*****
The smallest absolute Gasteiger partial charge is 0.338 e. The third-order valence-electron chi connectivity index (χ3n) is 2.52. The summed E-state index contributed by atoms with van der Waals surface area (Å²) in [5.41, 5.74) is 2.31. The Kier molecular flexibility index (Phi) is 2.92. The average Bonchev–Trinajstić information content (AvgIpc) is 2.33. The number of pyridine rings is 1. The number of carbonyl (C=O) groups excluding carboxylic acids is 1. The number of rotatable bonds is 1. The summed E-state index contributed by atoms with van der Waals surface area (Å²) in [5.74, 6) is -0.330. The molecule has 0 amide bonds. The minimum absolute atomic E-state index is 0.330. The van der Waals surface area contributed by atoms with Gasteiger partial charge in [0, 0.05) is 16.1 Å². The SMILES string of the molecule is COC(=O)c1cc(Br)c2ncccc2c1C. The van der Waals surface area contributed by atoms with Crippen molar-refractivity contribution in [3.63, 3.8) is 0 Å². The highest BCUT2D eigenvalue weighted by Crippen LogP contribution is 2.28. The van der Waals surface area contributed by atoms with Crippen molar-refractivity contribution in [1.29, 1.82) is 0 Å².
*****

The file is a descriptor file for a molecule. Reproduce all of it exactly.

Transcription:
The smallest absolute Gasteiger partial charge is 0.338 e. The third-order valence-electron chi connectivity index (χ3n) is 2.52. The summed E-state index contributed by atoms with van der Waals surface area (Å²) in [5.41, 5.74) is 2.31. The Kier molecular flexibility index (Phi) is 2.92. The average Bonchev–Trinajstić information content (AvgIpc) is 2.33. The number of pyridine rings is 1. The number of carbonyl (C=O) groups excluding carboxylic acids is 1. The number of rotatable bonds is 1. The summed E-state index contributed by atoms with van der Waals surface area (Å²) in [5.74, 6) is -0.330. The molecule has 0 amide bonds. The minimum absolute atomic E-state index is 0.330. The van der Waals surface area contributed by atoms with Gasteiger partial charge in [0, 0.05) is 16.1 Å². The SMILES string of the molecule is COC(=O)c1cc(Br)c2ncccc2c1C. The van der Waals surface area contributed by atoms with Crippen molar-refractivity contribution in [3.63, 3.8) is 0 Å². The highest BCUT2D eigenvalue weighted by Crippen LogP contribution is 2.28. The van der Waals surface area contributed by atoms with Crippen molar-refractivity contribution in [1.29, 1.82) is 0 Å².